Friday we taped for the WNET (Channel 13 in New York) show New York Voices which will air February 12 (this is a date change from February 5 which is the day of the big primaries and so they wisely moved it). Once this airs, it goes into their archives so you can go to their website and see it. The shoot, I have to admit, was exhausting. It went on for three hours. Rafael Pi Roman, the interviewer (like Bob Edwards), really knew his stuff and he asked some very good, thought provoking questions. It's interesting how being interviewed is not like teaching (where one does most of the questioning). You don't know what's coming, have to think fast. Pablo and I walked out exhausted but feeling pretty good. The interview as another form of our collaboration.

Today Pablo left for Las Vegas, won't return to NY until AWP 30 January. Our book party is on the 31st. So far we've been getting some nice responses to the book (the Daily News did a small piece on the book for their Latino section --it mainly focuses on Pablo, which makes sense, given the section's audience). You can see this on-line at the Daily News website.

So that's a little bit of the life lately.

Go Giants!

Thursday, January 10, 2008

More Spanish Surrealism and a Celia Cruz poem

I think I'm getting a better sense of how this course will be put together. Start with some writings from Breton and Aragon, kind of a background of French surrealism, then go to a discussion of Spain in the 20's and 30's, from the dictatorship of Primo de Rivera in 1923, to the Republic in 1931, to the beginning of the Civil War in 1936. I'll introduce the Generation of 27 (the relationship with the Generation of 98) and the backdrop both of Madrid (Residencia de Estudiantes) and Barcelona. Then we'll start with the poets, a talk Lorca gave in NY and in Cuba in 1929/30 on Imagination, Inspiration, Evasion, then some poems from Poet in New York, Lorca's "Ode to Salvador Dali",followed by Alexandre, Guillen, and Alberti (I'm having trouble finding Cernuda in translation so I may offer these in the reader because I think there are some students registered for the class who speak Spanish). After that, we'll turn to the painters, with statements by Miro and Picasso (plus a Picasso poem) and a long section from The Secret Life of Salvador Dali, which we'll read while we look at their paintings. The next section of the course will deal with theater and film. We'll read Lorca's El Publico (The Public) and a partial text of Un Chien Andalou. We'll screen Un Chien Andalou and L'Age D'Or. After that, I hope we'll have enough time for each student to give a five-seven minute presentation of their final projects (this could take the last four classes of the semester).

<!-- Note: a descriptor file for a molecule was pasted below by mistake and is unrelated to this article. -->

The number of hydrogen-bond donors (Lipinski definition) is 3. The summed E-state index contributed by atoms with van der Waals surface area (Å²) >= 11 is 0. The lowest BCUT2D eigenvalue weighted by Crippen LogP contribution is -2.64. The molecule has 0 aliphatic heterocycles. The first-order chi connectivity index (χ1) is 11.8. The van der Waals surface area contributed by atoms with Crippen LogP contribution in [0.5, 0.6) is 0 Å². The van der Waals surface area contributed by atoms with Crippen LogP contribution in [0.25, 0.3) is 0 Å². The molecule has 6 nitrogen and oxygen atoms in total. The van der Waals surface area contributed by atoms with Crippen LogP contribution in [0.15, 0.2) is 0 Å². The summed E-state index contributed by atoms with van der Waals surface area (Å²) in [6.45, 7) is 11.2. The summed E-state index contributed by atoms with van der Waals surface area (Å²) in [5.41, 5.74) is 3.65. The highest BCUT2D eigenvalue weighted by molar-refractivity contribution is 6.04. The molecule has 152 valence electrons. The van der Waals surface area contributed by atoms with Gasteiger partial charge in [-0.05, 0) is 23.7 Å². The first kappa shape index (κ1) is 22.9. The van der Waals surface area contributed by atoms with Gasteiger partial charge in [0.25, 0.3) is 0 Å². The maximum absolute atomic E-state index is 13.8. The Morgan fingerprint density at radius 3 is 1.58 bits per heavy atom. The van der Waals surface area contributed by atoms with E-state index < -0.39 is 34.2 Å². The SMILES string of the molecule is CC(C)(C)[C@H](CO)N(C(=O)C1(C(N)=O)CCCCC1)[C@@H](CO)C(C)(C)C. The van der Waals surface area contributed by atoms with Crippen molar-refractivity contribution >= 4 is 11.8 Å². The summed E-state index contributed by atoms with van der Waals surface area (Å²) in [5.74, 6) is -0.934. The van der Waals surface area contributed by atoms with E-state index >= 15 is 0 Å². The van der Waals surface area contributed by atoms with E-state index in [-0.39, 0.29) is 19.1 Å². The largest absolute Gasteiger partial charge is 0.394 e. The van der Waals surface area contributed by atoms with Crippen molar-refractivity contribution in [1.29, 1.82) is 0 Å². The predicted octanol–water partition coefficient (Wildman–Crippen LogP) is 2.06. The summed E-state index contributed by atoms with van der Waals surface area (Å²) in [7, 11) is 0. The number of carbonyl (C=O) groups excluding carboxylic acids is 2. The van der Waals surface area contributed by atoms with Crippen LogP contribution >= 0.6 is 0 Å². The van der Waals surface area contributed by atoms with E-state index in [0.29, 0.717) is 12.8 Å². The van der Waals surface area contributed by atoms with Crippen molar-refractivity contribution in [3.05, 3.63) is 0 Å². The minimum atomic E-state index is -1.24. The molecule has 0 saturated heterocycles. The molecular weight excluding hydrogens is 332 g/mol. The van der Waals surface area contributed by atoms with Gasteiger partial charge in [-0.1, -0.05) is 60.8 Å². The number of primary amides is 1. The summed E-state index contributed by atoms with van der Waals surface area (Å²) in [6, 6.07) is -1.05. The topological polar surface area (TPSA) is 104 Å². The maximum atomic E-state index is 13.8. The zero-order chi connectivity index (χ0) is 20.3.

At any rate, that's where I am in my thinking. It's taking up a ton of time to think about how to make all this material fit into the semester, but I think I'll manage.

A poem from Celia Cruz:


there’s no clear way to grow
not tall
nor old
nor along with the winter day
this street this afternoon
the sun is blinding
you turn the other way
to watch the walking shadows
walk with you
some teenage girls
in one beautiful voice
stand on a corner and sing
there’s no way here for me to take you home
separated out
their voices wouldn’t seem so
but together
energy and
the way words and meaning
don’t matter
just song
their laughter
what else do you want to hear?
it snowed this morning
the sky is blue
all day there were little things
dishes, clean-up, straighten up
slow down, baby, one girl sings
a sudden deeper solo
voice among their voices
you wonder
is there someone for her now
she’d sing slow down to?
she’s young and tall